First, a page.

As to Count I, the evidence supports the finding that Sandy Gillman hired respondent Duty in June 2004 to pursue her personal injury claim. Although members of Duty's staff testified that they explained the statute of limitations to her and encouraged her to stop by the office, Duty did not personally inform her about the status of her claim until March 8, 2005, at which time he told her that the statute of limitations would expire on March 11, 2005, and that, if she did not pay the $200 filing fee, the action would not be filed. Gillman was unable to raise the money or obtain new counsel upon such short notice, and the action was never filed. After Gillman filed the ethics complaint, the Office of Disciplinary Counsel asked Duty to file a response. He failed to do so.

            Accordingly, the Hearing Panel Subcommittee appropriately determined that respondent Duty violated Rule 1.3. of the West Virginia Rules of Professional Conduct which requires a lawyer to “act with reasonable diligence and promptness in representing a client;” Rule 1.4.(a) and (b) which requires that a client be “reasonably informed about the status of a matter” and which requires that a lawyer provide explanations during his or her representation so that a client can make “informed decisions;” and Rule 1.16.(d) which requires a lawyer to protect a client's interests by allowing time for the client to employ other counsel. In addition, the Subcommittee appropriately determined that respondent Duty violated Rule 8.1.(b) which states that a lawyer, in connection with a disciplinary matter, shall not “knowingly fail to respond to a lawful demand for information” from a disciplinary authority.

            With regard to Counts II and III, the evidence supports the finding of the Subcommittee of ethics violations with regard to the Ernest Prater matter. The testimony at the hearing revealed that Fields, a nonlawyer employee of respondent Duty, was acquainted with Prater and knew that he had been in a motor vehicle accident. When she gave that information to Duty, he indicated that, if she could secure Prater as a client, he would give her half of the attorney fees. Prater became a client, and, upon settlement of the action, Duty gave Fields approximately $16,000. Although Duty asserted that the payment was in the nature of an employee bonus rather than a fee-sharing arrangement, the payment constituted 50% of the attorney fees in the Prater action. Moreover, Prater signed a retainer agreement and became a client prior to ever meeting or speaking with respondent Duty. The evidence, thus, supports the determination of the Subcommittee that respondent Duty violated Rule 5.4.(a) which states that a lawyer “shall not share legal fees with a nonlawyer.”

            The evidence concerning Count III reveals that respondent Duty sought to withhold $3,500 in expenses from Prater's settlement. Duty's co-counsel in the action, Chris Harris, objected to the withholding because Duty was unable to document the expenses. Nor did Prater have any knowledge of Duty's claim prior to the final distribution of the settlement. Duty abandoned the claim, and the $3,500 was not withheld from the settlement. Upon that evidence, the Subcommittee was justified in determining that respondent Duty violated Rule 8.4.(a) which provides that it is professional misconduct for a lawyer to “attempt to violate the Rules of Professional Conduct;” Rule 8.4.(c) which provides that it is professional misconduct for a lawyer to “engage in conduct involving dishonesty, fraud, deceit or misrepresentation;” and Rule 1.5.(a) which states that a lawyer's fee shall be reasonable.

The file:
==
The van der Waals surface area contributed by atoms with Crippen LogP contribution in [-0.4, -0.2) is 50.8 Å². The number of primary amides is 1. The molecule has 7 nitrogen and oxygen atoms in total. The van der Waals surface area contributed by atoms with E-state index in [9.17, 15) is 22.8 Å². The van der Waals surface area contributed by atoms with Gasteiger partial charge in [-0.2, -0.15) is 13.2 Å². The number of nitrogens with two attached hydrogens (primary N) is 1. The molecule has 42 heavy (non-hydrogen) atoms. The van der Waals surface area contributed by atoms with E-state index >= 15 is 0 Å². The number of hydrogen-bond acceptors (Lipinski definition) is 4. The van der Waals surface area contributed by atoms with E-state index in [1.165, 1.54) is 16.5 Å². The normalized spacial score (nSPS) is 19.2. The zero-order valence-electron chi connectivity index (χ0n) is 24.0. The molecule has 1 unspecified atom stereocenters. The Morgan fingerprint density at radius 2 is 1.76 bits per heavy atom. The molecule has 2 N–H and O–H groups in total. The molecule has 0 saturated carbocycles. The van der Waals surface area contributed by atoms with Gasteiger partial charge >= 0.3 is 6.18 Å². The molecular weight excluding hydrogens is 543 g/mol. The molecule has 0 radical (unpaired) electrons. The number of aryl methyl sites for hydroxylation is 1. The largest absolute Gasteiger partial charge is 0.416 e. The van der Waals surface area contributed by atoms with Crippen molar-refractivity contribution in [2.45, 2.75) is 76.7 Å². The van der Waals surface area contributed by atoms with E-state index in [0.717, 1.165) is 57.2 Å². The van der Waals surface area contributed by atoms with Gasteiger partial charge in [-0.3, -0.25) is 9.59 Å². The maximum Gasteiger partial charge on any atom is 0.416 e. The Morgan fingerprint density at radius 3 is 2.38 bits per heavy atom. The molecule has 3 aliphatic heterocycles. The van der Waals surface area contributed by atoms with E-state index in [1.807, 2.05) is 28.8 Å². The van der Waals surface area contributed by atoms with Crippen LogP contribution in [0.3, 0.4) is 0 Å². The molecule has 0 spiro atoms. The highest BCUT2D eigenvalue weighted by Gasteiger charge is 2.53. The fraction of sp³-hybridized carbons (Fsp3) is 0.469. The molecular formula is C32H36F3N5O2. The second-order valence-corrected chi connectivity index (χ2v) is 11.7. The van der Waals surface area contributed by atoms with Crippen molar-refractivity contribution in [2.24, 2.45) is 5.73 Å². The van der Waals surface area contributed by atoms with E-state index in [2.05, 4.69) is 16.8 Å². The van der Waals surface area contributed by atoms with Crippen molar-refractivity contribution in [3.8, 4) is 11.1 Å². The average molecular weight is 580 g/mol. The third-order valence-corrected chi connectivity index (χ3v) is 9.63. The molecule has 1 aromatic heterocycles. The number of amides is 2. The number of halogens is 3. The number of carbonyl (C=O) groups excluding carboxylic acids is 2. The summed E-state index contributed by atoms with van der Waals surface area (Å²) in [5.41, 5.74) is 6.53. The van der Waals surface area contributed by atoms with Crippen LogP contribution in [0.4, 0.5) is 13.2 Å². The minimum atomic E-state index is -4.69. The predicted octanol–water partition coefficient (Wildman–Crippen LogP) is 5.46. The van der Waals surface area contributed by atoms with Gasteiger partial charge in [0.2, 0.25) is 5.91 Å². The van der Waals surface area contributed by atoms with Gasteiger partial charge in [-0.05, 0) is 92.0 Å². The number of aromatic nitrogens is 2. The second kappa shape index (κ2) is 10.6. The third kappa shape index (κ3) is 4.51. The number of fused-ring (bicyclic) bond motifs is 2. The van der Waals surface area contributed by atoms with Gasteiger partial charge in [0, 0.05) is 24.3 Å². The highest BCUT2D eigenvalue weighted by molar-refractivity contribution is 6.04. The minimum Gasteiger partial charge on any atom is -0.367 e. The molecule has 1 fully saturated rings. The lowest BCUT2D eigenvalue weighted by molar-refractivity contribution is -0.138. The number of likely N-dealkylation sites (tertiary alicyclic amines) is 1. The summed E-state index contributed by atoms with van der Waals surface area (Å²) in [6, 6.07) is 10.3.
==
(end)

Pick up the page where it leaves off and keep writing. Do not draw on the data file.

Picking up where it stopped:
Count IV, particularly egregious, concerns the ethics complaints of Rita Sammons and her sister, Rachel Lockhart. Lockhart retained Duty to represent her in pursuing damages arising from an automobile accident. The evidence demonstrates without question that, rather than placing the $25,000 settlement check in trust as Lockhart requested (while the remainder of the action was being litigated), Duty opened a checking account in his own name at the Bank of Mingo in Mingo County, West Virginia, with the $25,000 and
used that account for his personal and office expenses and, in addition, co-mingled the funds with other monies. The account was opened on February 10, 2003, and by February 19, 2003, the available funds were reduced to $7,634.12. Thereafter, the level of monies in the account varied greatly, and it was only after the two ethics complaints were filed that Duty made restitution to Lockhart. The evidence also demonstrates that, in October 2004, respondent Duty attempted to persuade Sammons to withdraw the ethics complaints. Moreover, on March 31, 2005, Duty falsely testified before the Office of Disciplinary Counsel that he had placed Lockhart's settlement check in trust and that he had not spent those funds.